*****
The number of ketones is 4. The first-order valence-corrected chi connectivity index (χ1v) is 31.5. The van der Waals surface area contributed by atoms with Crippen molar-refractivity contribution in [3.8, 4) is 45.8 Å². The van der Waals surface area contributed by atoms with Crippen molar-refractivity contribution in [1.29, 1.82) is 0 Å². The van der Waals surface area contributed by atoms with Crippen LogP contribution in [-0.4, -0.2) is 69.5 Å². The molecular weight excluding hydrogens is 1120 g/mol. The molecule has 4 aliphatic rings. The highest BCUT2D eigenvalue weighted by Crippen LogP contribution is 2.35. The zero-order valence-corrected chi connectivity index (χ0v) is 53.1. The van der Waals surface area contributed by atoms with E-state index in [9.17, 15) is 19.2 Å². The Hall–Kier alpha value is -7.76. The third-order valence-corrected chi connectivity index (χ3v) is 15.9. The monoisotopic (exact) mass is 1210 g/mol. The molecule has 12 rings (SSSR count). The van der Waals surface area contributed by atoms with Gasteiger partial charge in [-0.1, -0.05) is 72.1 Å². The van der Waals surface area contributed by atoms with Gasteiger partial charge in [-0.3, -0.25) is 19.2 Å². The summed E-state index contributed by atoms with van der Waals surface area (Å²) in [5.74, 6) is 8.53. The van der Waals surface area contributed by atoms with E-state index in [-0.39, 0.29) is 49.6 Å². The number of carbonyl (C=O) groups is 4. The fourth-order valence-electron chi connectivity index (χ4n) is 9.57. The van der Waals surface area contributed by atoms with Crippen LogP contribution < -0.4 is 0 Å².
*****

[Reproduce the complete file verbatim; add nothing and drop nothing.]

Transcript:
The number of ketones is 4. The first-order valence-corrected chi connectivity index (χ1v) is 31.5. The van der Waals surface area contributed by atoms with Crippen molar-refractivity contribution in [3.8, 4) is 45.8 Å². The van der Waals surface area contributed by atoms with Crippen molar-refractivity contribution in [1.29, 1.82) is 0 Å². The van der Waals surface area contributed by atoms with Crippen LogP contribution in [-0.4, -0.2) is 69.5 Å². The molecular weight excluding hydrogens is 1120 g/mol. The molecule has 4 aliphatic rings. The highest BCUT2D eigenvalue weighted by Crippen LogP contribution is 2.35. The zero-order valence-corrected chi connectivity index (χ0v) is 53.1. The van der Waals surface area contributed by atoms with E-state index in [9.17, 15) is 19.2 Å². The Hall–Kier alpha value is -7.76. The third-order valence-corrected chi connectivity index (χ3v) is 15.9. The monoisotopic (exact) mass is 1210 g/mol. The molecule has 12 rings (SSSR count). The van der Waals surface area contributed by atoms with Gasteiger partial charge in [-0.1, -0.05) is 72.1 Å². The van der Waals surface area contributed by atoms with Gasteiger partial charge in [-0.3, -0.25) is 19.2 Å². The summed E-state index contributed by atoms with van der Waals surface area (Å²) in [5.74, 6) is 8.53. The van der Waals surface area contributed by atoms with E-state index in [-0.39, 0.29) is 49.6 Å². The number of carbonyl (C=O) groups is 4. The fourth-order valence-electron chi connectivity index (χ4n) is 9.57. The van der Waals surface area contributed by atoms with Crippen LogP contribution < -0.4 is 0 Å².